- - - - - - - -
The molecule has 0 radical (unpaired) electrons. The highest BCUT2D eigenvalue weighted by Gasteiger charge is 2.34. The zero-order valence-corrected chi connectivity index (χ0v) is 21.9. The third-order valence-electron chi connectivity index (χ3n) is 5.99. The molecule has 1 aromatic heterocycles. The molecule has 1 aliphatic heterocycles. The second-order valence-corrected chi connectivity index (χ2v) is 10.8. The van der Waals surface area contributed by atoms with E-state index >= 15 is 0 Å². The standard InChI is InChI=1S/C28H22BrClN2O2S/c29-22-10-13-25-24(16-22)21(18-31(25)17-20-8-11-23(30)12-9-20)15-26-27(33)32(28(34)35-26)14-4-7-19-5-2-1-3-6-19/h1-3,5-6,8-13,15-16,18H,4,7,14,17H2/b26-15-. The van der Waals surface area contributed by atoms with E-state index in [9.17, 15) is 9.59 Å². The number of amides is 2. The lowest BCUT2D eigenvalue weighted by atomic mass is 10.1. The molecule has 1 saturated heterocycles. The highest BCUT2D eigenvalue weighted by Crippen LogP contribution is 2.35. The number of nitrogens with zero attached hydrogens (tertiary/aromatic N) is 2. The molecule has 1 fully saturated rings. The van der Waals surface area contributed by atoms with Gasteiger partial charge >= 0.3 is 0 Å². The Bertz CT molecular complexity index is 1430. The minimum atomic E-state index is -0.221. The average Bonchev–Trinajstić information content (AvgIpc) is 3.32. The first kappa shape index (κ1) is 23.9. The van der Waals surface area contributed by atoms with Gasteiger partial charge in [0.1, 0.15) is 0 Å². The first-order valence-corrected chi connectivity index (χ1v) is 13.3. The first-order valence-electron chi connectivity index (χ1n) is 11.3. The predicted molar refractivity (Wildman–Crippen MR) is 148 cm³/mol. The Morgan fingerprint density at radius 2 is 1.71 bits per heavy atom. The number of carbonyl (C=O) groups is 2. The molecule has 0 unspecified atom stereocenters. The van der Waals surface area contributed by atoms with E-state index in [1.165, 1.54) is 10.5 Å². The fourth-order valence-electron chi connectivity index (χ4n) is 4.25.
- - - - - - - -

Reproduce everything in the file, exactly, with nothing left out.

The molecule has 0 radical (unpaired) electrons. The highest BCUT2D eigenvalue weighted by Gasteiger charge is 2.34. The zero-order valence-corrected chi connectivity index (χ0v) is 21.9. The third-order valence-electron chi connectivity index (χ3n) is 5.99. The molecule has 1 aromatic heterocycles. The molecule has 1 aliphatic heterocycles. The second-order valence-corrected chi connectivity index (χ2v) is 10.8. The van der Waals surface area contributed by atoms with E-state index >= 15 is 0 Å². The standard InChI is InChI=1S/C28H22BrClN2O2S/c29-22-10-13-25-24(16-22)21(18-31(25)17-20-8-11-23(30)12-9-20)15-26-27(33)32(28(34)35-26)14-4-7-19-5-2-1-3-6-19/h1-3,5-6,8-13,15-16,18H,4,7,14,17H2/b26-15-. The van der Waals surface area contributed by atoms with E-state index in [9.17, 15) is 9.59 Å². The number of amides is 2. The lowest BCUT2D eigenvalue weighted by atomic mass is 10.1. The molecule has 1 saturated heterocycles. The highest BCUT2D eigenvalue weighted by Crippen LogP contribution is 2.35. The number of nitrogens with zero attached hydrogens (tertiary/aromatic N) is 2. The molecule has 1 fully saturated rings. The van der Waals surface area contributed by atoms with Gasteiger partial charge >= 0.3 is 0 Å². The Bertz CT molecular complexity index is 1430. The minimum atomic E-state index is -0.221. The average Bonchev–Trinajstić information content (AvgIpc) is 3.32. The first kappa shape index (κ1) is 23.9. The van der Waals surface area contributed by atoms with Gasteiger partial charge in [0.1, 0.15) is 0 Å². The first-order valence-corrected chi connectivity index (χ1v) is 13.3. The first-order valence-electron chi connectivity index (χ1n) is 11.3. The predicted molar refractivity (Wildman–Crippen MR) is 148 cm³/mol. The Morgan fingerprint density at radius 2 is 1.71 bits per heavy atom. The number of carbonyl (C=O) groups is 2. The molecule has 0 unspecified atom stereocenters. The van der Waals surface area contributed by atoms with E-state index in [1.165, 1.54) is 10.5 Å². The fourth-order valence-electron chi connectivity index (χ4n) is 4.25.